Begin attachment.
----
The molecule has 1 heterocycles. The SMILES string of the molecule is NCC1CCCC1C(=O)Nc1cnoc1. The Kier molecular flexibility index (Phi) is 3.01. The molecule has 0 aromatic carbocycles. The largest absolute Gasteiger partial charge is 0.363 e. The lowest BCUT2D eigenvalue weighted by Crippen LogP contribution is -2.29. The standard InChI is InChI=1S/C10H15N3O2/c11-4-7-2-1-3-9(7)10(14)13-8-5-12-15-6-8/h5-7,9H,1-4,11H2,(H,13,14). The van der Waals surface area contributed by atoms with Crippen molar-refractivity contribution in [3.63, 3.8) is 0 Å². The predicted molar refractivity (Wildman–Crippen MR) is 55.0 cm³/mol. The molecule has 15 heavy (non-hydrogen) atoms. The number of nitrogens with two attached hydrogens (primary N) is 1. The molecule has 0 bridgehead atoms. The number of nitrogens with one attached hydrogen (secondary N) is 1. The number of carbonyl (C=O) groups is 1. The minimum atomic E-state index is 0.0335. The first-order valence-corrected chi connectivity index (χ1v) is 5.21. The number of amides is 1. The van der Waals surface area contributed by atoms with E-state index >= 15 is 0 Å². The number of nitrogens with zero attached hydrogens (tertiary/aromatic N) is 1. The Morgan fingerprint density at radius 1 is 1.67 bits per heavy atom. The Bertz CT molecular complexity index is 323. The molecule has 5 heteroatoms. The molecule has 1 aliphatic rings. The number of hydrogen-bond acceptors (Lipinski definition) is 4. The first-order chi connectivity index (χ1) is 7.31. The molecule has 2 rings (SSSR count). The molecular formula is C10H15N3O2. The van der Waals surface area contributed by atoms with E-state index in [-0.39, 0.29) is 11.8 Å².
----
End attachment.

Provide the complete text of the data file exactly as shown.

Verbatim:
The molecule has 1 heterocycles. The SMILES string of the molecule is NCC1CCCC1C(=O)Nc1cnoc1. The Kier molecular flexibility index (Phi) is 3.01. The molecule has 0 aromatic carbocycles. The largest absolute Gasteiger partial charge is 0.363 e. The lowest BCUT2D eigenvalue weighted by Crippen LogP contribution is -2.29. The standard InChI is InChI=1S/C10H15N3O2/c11-4-7-2-1-3-9(7)10(14)13-8-5-12-15-6-8/h5-7,9H,1-4,11H2,(H,13,14). The van der Waals surface area contributed by atoms with Crippen molar-refractivity contribution in [3.63, 3.8) is 0 Å². The predicted molar refractivity (Wildman–Crippen MR) is 55.0 cm³/mol. The molecule has 15 heavy (non-hydrogen) atoms. The number of nitrogens with two attached hydrogens (primary N) is 1. The molecule has 0 bridgehead atoms. The number of nitrogens with one attached hydrogen (secondary N) is 1. The number of carbonyl (C=O) groups is 1. The minimum atomic E-state index is 0.0335. The first-order valence-corrected chi connectivity index (χ1v) is 5.21. The number of amides is 1. The van der Waals surface area contributed by atoms with E-state index >= 15 is 0 Å². The number of nitrogens with zero attached hydrogens (tertiary/aromatic N) is 1. The Morgan fingerprint density at radius 1 is 1.67 bits per heavy atom. The Bertz CT molecular complexity index is 323. The molecule has 5 heteroatoms. The molecule has 1 aliphatic rings. The number of hydrogen-bond acceptors (Lipinski definition) is 4. The first-order chi connectivity index (χ1) is 7.31. The molecule has 2 rings (SSSR count). The molecular formula is C10H15N3O2. The van der Waals surface area contributed by atoms with E-state index in [-0.39, 0.29) is 11.8 Å².